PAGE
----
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Their distinguished careers were played to different tunes

FORT WORTH, Texas (BP)–One man held a state convention position that often meant filling multiple positions simultaneously. Another served churches bivocationally throughout his ministry career. A third served one church for 33 years.

What W.A. Bradshaw, James McCaleb and Bill James share is a gratitude for the training at Southwestern Baptist Theological Seminary that helped shape their ministries.

After fulfilling a lifetime of faithful ministry, each was honored as a distinguished alumnus during the annual Southwestern school of church music award luncheon Feb. 18 at University Baptist Church, Fort Worth, Texas.

Bradshaw was called to music ministry in 1955 and had originally planned to attend another seminary. God had other plans for the native Louisianan, however, so Bradshaw and his wife, Shirley, came west instead of south. Earning his master of music from Southwestern in 1965, Bradshaw served as a music minister in five states until 1981. At that time, he began serving with the Baptist Convention of New Mexico, often filling five positions at once under the official title of director of music and student ministries.

Benjamin Harlan, dean of the school of church music at Southwestern, said those who know Bradshaw testify to his love for his work.

“He loved his work so much he told often of awakening early because he was unable to sleep, he was so excited about what God was doing in his life,” Harlan said.

Bradshaw is still active even after his retirement Jan. 31. He has been serving as minister of music with First Baptist, Rio Rancho, N.M., since 1997.

Bradshaw was contemplative on accepting the honor: “If I could leave one word for someone starting out, it’s that we work for a great boss, it’s a marvelous life and you are working for a business that is going to last awhile.”

McCaleb, a native of Tennessee, used one form of service to assist in his service to the kingdom. McCaleb served in the South Pacific in World War II before returning to gain his bachelor’s degree from Mississippi College in 1949 and a bachelor of music and master of religious education from Southwestern in 1953.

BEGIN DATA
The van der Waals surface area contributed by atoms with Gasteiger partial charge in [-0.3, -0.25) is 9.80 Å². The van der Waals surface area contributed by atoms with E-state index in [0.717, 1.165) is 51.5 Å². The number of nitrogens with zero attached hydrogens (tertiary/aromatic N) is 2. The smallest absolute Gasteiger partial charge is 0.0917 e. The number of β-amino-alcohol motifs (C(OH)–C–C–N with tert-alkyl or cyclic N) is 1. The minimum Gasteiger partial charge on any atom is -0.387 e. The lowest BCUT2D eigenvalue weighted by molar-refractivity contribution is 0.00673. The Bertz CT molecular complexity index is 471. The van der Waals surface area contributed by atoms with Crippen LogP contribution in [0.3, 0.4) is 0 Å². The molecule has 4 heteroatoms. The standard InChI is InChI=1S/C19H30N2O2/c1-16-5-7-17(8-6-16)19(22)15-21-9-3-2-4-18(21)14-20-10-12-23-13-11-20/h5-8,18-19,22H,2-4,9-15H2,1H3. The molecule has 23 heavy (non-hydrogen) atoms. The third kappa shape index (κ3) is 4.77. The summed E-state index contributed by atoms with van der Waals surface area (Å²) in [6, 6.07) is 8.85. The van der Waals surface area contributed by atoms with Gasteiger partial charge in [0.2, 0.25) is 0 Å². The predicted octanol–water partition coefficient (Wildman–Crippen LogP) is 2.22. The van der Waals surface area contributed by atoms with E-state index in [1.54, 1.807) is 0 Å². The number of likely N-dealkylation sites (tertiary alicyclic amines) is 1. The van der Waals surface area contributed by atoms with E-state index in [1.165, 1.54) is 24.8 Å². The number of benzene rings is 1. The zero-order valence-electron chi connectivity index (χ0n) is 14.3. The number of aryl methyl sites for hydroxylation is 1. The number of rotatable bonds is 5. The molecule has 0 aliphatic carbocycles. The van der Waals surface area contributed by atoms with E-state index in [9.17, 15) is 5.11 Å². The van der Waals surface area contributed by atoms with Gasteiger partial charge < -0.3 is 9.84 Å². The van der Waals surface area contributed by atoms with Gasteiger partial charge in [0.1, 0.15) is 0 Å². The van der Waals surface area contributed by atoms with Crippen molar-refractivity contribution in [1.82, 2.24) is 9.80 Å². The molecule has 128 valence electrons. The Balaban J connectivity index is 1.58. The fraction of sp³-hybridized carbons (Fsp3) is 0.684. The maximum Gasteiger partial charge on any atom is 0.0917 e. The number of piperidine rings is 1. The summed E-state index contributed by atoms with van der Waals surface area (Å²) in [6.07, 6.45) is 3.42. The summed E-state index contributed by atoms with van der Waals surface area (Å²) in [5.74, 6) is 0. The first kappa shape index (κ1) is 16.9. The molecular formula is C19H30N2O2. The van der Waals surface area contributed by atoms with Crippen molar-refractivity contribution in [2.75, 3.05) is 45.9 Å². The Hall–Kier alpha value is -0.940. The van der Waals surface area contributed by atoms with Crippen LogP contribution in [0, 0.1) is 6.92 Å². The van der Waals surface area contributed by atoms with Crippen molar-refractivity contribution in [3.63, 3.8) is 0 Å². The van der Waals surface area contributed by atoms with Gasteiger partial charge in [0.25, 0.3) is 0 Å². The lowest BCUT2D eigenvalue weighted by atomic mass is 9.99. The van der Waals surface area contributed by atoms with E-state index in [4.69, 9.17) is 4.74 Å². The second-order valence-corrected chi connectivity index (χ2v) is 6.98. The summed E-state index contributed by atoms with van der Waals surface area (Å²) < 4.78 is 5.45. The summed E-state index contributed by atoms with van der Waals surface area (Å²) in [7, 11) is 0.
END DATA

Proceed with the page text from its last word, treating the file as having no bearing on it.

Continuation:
In 1956, he rejoined the Air Force, and began serving as a music director in Colorado while serving the nation in Wyoming. Through his retirement in 1973, he worked for the country and the kingdom simultaneously.

That career as a bivocational minister of music placed a passion in McCaleb’s life for those who serve in similar church situations. That passion led to the publication of “Church Music RFD,” a volume for bivocational music leaders. McCaleb also established a trust to fund music workshops for bivocational music ministers.

McCaleb, like Bradshaw, is not taking retirement easy. “I’ll retire when Satan retires,” McCaleb said.

“Southwestern is ‘thee’ seminary,” he added. “Through the years, it has been a big plus for me.”

For James, God’s call to music ministry meant a lifetime with a single community of faith. James recently retired after 33 years of service with Wilshire Baptist Church in Dallas.

While at Wilshire, James led a music program for all ages, with 400 to 500 participants.

And while James’ main service has been to Wilshire, it has not been his only imprint on music ministry in the Southern Baptist Convention.

James, who holds a bachelor’s from Lamar University and earned a master of music in 1962 from Southwestern, is a charter member of The CenturyMen, a singing group of Baptist music ministers. He has also served on the Southern Baptist Church Music Conference.

James has been especially supportive of the seminary, serving on the advisory council and as the only music school alumnus ever to serve as president of the national alumni association.

Since his retirement, James is helping to coordinate the recording of a new children’s choir book.

Throughout his ministry, James credits Southwestern with continued growth in his life. “This seminary has shaped my life through many different ways through the years, and I am very grateful,” he said.

    About the Author

  • Bryan Murley